My 5-year-old son Ethan is both autistic and deaf. He has the power duo of communication challenges! He was born deaf (due to a CMV exposure in utero) and has been hearing with cochlear implants since the age of 16 months. He became a very good cochlear implant user and loved his hearing. In spite of his significant apraxia, he was starting to sing along with The Wiggles.
Then one of his implants stopped working. The process of its failure seemed to span weeks, maybe months. We’ll never know exactly what happened since he wasn’t able to verbally communicate his experience to us. We just had to watch him slowly and surely reject wearing it altogether. Then he began to reject wearing the cochlear implant on his other ear; apparently he generalized the bad experience from the right side over to the left. We spent 10 months of the past year with him in total silence. Tests showed that the left Ci was in perfect working condition, so his rejection was totally psychological, which is completely understandable! Unfortunately, he lacked the reasoning to be able to understand what had happened to him and as a result developed an intense fear of going to see the audiologist.
Having a young deaf child is actually pretty challenging, but when you add an autism diagnosis to the situation, well let’s just say it’s a wonder that I’m not heavily sedated in a padded room. I spend the majority of my time parenting him solo, so believe me I’m thankful for my coping skills! What a gift. But I digress.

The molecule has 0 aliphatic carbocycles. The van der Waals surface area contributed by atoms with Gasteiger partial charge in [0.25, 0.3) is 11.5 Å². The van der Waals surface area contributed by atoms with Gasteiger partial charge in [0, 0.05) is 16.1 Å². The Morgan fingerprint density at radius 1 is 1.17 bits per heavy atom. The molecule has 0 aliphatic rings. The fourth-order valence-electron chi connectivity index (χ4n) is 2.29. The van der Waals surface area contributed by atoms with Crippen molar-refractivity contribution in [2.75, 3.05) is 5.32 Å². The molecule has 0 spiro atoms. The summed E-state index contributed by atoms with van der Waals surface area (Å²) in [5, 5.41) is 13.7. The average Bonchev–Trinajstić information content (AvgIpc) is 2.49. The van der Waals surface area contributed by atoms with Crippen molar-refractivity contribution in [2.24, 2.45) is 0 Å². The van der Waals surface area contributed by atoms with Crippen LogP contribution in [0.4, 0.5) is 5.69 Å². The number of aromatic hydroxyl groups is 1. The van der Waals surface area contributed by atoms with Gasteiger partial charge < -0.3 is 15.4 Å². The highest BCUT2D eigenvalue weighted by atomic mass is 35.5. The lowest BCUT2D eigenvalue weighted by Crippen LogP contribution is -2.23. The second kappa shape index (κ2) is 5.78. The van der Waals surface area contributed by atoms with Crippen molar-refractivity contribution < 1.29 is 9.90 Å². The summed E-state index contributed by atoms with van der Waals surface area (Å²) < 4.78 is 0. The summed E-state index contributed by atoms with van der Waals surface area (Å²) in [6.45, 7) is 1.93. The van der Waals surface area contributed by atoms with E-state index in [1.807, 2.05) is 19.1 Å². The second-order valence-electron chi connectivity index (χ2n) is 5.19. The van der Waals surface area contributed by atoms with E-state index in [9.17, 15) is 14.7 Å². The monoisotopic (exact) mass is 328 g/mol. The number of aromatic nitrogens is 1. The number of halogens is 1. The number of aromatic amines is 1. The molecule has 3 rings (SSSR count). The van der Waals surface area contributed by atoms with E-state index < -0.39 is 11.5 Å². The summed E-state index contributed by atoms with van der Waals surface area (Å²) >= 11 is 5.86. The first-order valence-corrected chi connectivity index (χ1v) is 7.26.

Each person that Ethan works with at our children’s hospital is just incredible individually; they’re all very compassionate, talented, and patient. Lately his audiologist has been thinking creatively about how to make progress with Ethan, so he suggested that rather than bring Ethan to his office, he would travel to see Ethan in one of his speech appointments. Since Ethan has a lot of love and trust for his SLP, we figured this seemed like a decent idea, definitely worth a shot. It has worked like a charm! With the different environment and the addition of another adult to help engage him and keep him calm, we’ve made huge strides! He is now wearing his left Ci and hearing again. After nearly one year of silence, he is starting to relearn how to vocalize speech sounds correctly.
All of this progress is because we have professionals who are willing to try new approaches and who bring incredible levels of patience and persistence to the table. When the people working with your child actually communicate and recognize that ultimately, they have the same goals, a lot of good can come from it. In our case, it has given our son the chance to hear again.